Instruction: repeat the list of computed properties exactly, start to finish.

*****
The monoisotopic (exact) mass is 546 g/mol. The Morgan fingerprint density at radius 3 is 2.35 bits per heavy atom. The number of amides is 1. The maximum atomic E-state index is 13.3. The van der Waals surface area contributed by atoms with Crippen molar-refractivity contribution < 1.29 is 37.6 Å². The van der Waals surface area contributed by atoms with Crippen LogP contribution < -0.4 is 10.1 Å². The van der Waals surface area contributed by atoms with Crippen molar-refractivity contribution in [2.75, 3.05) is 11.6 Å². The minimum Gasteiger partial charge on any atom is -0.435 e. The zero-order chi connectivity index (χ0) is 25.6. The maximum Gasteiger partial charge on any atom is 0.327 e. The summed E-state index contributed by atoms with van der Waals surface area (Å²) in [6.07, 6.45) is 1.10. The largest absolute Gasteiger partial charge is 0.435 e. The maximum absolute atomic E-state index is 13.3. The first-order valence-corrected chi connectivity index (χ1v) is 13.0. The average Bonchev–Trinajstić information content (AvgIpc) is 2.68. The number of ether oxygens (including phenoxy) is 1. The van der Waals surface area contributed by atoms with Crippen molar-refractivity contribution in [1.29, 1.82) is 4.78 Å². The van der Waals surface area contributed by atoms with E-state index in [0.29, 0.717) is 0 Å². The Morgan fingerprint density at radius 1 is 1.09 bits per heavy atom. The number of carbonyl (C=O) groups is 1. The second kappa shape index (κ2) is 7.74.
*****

The monoisotopic (exact) mass is 546 g/mol. The Morgan fingerprint density at radius 3 is 2.35 bits per heavy atom. The number of amides is 1. The maximum atomic E-state index is 13.3. The van der Waals surface area contributed by atoms with Crippen molar-refractivity contribution < 1.29 is 37.6 Å². The van der Waals surface area contributed by atoms with Crippen LogP contribution < -0.4 is 10.1 Å². The van der Waals surface area contributed by atoms with Crippen molar-refractivity contribution in [2.75, 3.05) is 11.6 Å². The minimum Gasteiger partial charge on any atom is -0.435 e. The zero-order chi connectivity index (χ0) is 25.6. The maximum Gasteiger partial charge on any atom is 0.327 e. The summed E-state index contributed by atoms with van der Waals surface area (Å²) in [6.07, 6.45) is 1.10. The largest absolute Gasteiger partial charge is 0.435 e. The maximum absolute atomic E-state index is 13.3. The first-order valence-corrected chi connectivity index (χ1v) is 13.0. The average Bonchev–Trinajstić information content (AvgIpc) is 2.68. The number of ether oxygens (including phenoxy) is 1. The van der Waals surface area contributed by atoms with Crippen molar-refractivity contribution in [1.29, 1.82) is 4.78 Å². The van der Waals surface area contributed by atoms with E-state index in [0.29, 0.717) is 0 Å². The Morgan fingerprint density at radius 1 is 1.09 bits per heavy atom. The number of carbonyl (C=O) groups is 1. The second kappa shape index (κ2) is 7.74.